Parole officers work with people who have been released from prison and are serving parole, helping them re-enter society. Parole officers monitor post-release parolees and provide them with information on various resources, such as substance abuse counseling or job training, to aid in their rehabilitation. By doing so, the officers try to change the parolee’s behavior and thus reduce the risk of that person committing another crime and having to return to prison.

Both probation and parole officers supervise probationers and parolees through personal contact with them and their families (also known as community supervision). Probation and parole officers require regularly scheduled contact with parolees and probationers by telephone or through office visits, and they also check on them at their homes or places of work. When making home visits, probation and parole officers take into account the safety of the neighborhood in which the probationers and parolees live and any mental health considerations that may be pertinent. Probation and parole officers also oversee drug testing and electronic monitoring of those under supervision. In some states, workers perform the duties of both probation and parole officers.

Pretrial services officers investigate a pretrial defendant’s background to determine if the defendant can be safely allowed back into the community before his or her trial date. Officers must assess the risk and make a recommendation to a judge, who decides on the appropriate sentencing (in settled cases with no trial) or bond amount. When pretrial defendants are allowed back into the community, pretrial officers supervise them to make sure that they stay within the terms of their release and appear at their trials.

Correctional treatment specialists, also known as case managers or correctional counselors, advise probationers and parolees and develop rehabilitation plans for them to follow. They may evaluate inmates using questionnaires and psychological tests. They also work with inmates, parole officers, and staff of other agencies to develop parole and release plans. For example, they may plan education and training programs to improve probationers’ job skills.

Correctional treatment specialists write case reports that cover the inmate’s history and the likelihood that he or she will commit another crime. When inmates are eligible for release, the case reports are given to the appropriate parole board. The specialist may help set up counseling for the parolees and their families, find substance abuse or mental health treatment options, aid in job placement, and find housing. Correctional treatment specialists also explain the terms and conditions of the prisoner’s release and keep detailed written accounts of each parolee’s progress.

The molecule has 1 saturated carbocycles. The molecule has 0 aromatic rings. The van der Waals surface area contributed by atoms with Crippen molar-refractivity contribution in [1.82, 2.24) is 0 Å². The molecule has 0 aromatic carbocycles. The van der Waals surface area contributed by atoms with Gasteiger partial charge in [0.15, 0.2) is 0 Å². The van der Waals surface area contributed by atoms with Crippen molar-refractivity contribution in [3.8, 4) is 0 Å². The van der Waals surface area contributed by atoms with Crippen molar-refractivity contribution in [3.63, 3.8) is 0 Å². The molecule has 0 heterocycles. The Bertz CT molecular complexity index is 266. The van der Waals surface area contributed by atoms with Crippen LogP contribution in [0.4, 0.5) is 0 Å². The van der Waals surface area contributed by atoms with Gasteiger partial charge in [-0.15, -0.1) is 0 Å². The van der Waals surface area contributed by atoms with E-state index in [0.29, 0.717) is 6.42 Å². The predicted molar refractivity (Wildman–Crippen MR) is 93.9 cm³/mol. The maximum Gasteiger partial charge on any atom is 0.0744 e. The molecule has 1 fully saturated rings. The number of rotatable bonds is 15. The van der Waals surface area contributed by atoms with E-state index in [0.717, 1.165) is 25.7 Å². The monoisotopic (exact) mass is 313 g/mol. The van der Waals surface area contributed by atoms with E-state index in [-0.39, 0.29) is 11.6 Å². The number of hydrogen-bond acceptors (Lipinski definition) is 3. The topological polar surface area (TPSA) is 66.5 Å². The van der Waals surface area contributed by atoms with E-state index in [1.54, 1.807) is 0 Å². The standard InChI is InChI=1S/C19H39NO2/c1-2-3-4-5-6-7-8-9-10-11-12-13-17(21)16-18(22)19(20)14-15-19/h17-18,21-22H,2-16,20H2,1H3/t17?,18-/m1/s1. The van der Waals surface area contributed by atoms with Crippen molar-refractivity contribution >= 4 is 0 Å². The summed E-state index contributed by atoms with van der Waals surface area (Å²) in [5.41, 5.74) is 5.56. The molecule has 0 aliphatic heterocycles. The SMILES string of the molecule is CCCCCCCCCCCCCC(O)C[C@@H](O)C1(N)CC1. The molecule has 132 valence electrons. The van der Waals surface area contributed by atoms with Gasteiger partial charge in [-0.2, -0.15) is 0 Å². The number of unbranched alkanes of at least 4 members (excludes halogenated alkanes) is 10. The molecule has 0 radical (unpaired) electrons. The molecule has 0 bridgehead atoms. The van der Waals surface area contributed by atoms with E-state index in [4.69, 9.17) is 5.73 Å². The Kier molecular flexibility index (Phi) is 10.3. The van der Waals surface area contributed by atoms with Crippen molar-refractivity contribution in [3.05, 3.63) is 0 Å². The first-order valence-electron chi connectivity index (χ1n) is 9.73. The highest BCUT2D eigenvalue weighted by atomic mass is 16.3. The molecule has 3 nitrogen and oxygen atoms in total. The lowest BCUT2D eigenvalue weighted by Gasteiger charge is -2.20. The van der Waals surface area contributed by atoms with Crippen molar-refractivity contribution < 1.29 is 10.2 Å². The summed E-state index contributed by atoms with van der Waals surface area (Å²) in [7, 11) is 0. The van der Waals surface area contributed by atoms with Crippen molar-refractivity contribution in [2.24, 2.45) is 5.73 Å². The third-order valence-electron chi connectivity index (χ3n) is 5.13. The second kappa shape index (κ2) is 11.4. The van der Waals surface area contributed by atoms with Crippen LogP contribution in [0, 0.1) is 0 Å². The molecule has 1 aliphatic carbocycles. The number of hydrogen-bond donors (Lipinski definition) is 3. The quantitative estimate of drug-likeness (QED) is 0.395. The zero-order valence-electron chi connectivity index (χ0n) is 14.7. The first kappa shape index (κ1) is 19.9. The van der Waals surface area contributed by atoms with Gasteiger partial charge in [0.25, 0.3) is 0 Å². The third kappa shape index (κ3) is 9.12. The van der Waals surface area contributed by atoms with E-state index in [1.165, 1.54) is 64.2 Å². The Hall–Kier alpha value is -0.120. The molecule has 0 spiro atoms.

The number of cases a probation officer or correctional treatment specialist handles at one time depends on the needs of individuals under supervision and the risks associated with each individual. Higher risk probationers usually command more of an officer’s time and resources. Caseload size also varies by agency.

Improved tests for drug screening and electronic devices to monitor clients help probation officers and correctional treatment specialists supervise and counsel probationers.

Work Environment

Probation officers and correctional treatment specialists

Extensive travel and paperwork can also contribute to more hours of work.

Probation officers and correctional treatment specialists held about 91,300 jobs in 2016. The largest employers of probation officers and correctional treatment specialists were as follows:

State government, excluding education and hospitals 54%
Local government, excluding education and hospitals 43
Social assistance 1

Probation officers and correctional treatment specialists work with probationers and parolees. While supervising individuals, they may interact with others, such as family members and friends of their clients, who may be upset or difficult to work with. Workers may be assigned to fieldwork in high-crime areas or in institutions where there is a risk of violence.

Probation officers and correctional treatment specialists may have court deadlines imposed by the statute of limitations. In addition, many officers travel to perform home and employment checks and property searches. Because of the hostile environments they may encounter, some may carry a firearm or pepper spray for protection.

All of these factors, in addition to the challenge some officers experience in dealing with probationers and parolees who violate the terms of their release, can contribute to a stressful work environment. Although the high stress levels can make the job difficult at times, this work can also be rewarding. Many officers and specialists receive personal satisfaction from counseling members of their community and helping them become productive citizens.

Work Schedules

Although many officers and specialists work full time, the demands of the job sometimes lead to working overtime and variable hours. For example, many agencies rotate an on-call officer position. When these workers are on-call, they must respond to any issues with probationers, parolees, or law enforcement 24 hours a day.